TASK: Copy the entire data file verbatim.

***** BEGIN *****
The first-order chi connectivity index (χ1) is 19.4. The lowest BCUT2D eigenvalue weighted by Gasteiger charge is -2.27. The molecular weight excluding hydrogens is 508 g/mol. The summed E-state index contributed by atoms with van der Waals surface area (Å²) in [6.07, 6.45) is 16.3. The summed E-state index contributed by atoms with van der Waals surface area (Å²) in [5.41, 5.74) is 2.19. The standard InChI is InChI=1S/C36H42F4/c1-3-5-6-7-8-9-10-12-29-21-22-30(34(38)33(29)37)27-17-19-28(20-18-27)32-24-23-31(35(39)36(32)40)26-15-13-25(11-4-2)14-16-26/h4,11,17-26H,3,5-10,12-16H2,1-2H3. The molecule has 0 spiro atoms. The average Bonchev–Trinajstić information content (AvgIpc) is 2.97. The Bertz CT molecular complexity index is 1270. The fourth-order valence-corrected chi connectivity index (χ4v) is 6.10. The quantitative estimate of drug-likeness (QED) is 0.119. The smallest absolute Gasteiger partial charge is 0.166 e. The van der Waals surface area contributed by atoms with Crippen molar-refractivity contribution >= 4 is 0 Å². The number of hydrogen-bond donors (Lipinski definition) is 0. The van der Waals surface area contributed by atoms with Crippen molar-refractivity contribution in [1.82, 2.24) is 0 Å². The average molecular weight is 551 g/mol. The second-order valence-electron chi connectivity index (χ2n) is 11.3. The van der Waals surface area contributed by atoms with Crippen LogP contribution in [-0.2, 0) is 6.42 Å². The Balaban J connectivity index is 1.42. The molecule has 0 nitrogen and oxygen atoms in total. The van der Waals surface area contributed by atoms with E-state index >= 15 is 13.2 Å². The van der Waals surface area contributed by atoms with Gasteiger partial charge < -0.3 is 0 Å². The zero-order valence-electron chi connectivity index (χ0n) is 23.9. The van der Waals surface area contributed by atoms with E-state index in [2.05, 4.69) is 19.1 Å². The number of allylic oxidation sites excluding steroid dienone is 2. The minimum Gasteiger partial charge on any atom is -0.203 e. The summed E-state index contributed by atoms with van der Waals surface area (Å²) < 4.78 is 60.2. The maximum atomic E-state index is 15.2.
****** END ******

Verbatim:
The first-order chi connectivity index (χ1) is 19.4. The lowest BCUT2D eigenvalue weighted by Gasteiger charge is -2.27. The molecular weight excluding hydrogens is 508 g/mol. The summed E-state index contributed by atoms with van der Waals surface area (Å²) in [6.07, 6.45) is 16.3. The summed E-state index contributed by atoms with van der Waals surface area (Å²) in [5.41, 5.74) is 2.19. The standard InChI is InChI=1S/C36H42F4/c1-3-5-6-7-8-9-10-12-29-21-22-30(34(38)33(29)37)27-17-19-28(20-18-27)32-24-23-31(35(39)36(32)40)26-15-13-25(11-4-2)14-16-26/h4,11,17-26H,3,5-10,12-16H2,1-2H3. The molecule has 0 spiro atoms. The average Bonchev–Trinajstić information content (AvgIpc) is 2.97. The Bertz CT molecular complexity index is 1270. The fourth-order valence-corrected chi connectivity index (χ4v) is 6.10. The quantitative estimate of drug-likeness (QED) is 0.119. The smallest absolute Gasteiger partial charge is 0.166 e. The van der Waals surface area contributed by atoms with Crippen molar-refractivity contribution >= 4 is 0 Å². The number of hydrogen-bond donors (Lipinski definition) is 0. The van der Waals surface area contributed by atoms with Crippen molar-refractivity contribution in [1.82, 2.24) is 0 Å². The average molecular weight is 551 g/mol. The second-order valence-electron chi connectivity index (χ2n) is 11.3. The van der Waals surface area contributed by atoms with Crippen LogP contribution in [-0.2, 0) is 6.42 Å². The Balaban J connectivity index is 1.42. The molecule has 0 nitrogen and oxygen atoms in total. The van der Waals surface area contributed by atoms with E-state index >= 15 is 13.2 Å². The van der Waals surface area contributed by atoms with Gasteiger partial charge < -0.3 is 0 Å². The zero-order valence-electron chi connectivity index (χ0n) is 23.9. The van der Waals surface area contributed by atoms with E-state index in [2.05, 4.69) is 19.1 Å². The number of allylic oxidation sites excluding steroid dienone is 2. The minimum Gasteiger partial charge on any atom is -0.203 e. The summed E-state index contributed by atoms with van der Waals surface area (Å²) < 4.78 is 60.2. The maximum atomic E-state index is 15.2.